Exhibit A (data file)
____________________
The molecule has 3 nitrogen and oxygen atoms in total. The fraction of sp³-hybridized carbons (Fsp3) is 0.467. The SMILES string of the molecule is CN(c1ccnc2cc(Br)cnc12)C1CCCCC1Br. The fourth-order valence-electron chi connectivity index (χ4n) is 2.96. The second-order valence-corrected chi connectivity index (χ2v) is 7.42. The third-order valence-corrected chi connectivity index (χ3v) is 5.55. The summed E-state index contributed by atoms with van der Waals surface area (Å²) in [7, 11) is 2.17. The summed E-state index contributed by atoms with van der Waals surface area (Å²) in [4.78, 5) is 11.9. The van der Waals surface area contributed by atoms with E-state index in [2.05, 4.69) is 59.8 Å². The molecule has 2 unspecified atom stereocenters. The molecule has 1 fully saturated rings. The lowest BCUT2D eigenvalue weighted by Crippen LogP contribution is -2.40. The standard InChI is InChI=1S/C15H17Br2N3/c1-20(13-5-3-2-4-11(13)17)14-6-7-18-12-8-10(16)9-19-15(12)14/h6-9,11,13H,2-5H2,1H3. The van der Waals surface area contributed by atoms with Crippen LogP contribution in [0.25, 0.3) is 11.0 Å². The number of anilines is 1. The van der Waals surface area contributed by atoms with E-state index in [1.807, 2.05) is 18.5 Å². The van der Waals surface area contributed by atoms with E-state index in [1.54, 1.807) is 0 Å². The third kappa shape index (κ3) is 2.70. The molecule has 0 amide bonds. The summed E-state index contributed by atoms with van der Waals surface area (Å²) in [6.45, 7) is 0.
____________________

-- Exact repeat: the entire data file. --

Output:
The molecule has 3 nitrogen and oxygen atoms in total. The fraction of sp³-hybridized carbons (Fsp3) is 0.467. The SMILES string of the molecule is CN(c1ccnc2cc(Br)cnc12)C1CCCCC1Br. The fourth-order valence-electron chi connectivity index (χ4n) is 2.96. The second-order valence-corrected chi connectivity index (χ2v) is 7.42. The third-order valence-corrected chi connectivity index (χ3v) is 5.55. The summed E-state index contributed by atoms with van der Waals surface area (Å²) in [7, 11) is 2.17. The summed E-state index contributed by atoms with van der Waals surface area (Å²) in [4.78, 5) is 11.9. The van der Waals surface area contributed by atoms with E-state index in [2.05, 4.69) is 59.8 Å². The molecule has 2 unspecified atom stereocenters. The molecule has 1 fully saturated rings. The lowest BCUT2D eigenvalue weighted by Crippen LogP contribution is -2.40. The standard InChI is InChI=1S/C15H17Br2N3/c1-20(13-5-3-2-4-11(13)17)14-6-7-18-12-8-10(16)9-19-15(12)14/h6-9,11,13H,2-5H2,1H3. The van der Waals surface area contributed by atoms with Crippen LogP contribution in [0.25, 0.3) is 11.0 Å². The number of anilines is 1. The van der Waals surface area contributed by atoms with E-state index in [1.807, 2.05) is 18.5 Å². The van der Waals surface area contributed by atoms with E-state index in [1.54, 1.807) is 0 Å². The third kappa shape index (κ3) is 2.70. The molecule has 0 amide bonds. The summed E-state index contributed by atoms with van der Waals surface area (Å²) in [6.45, 7) is 0.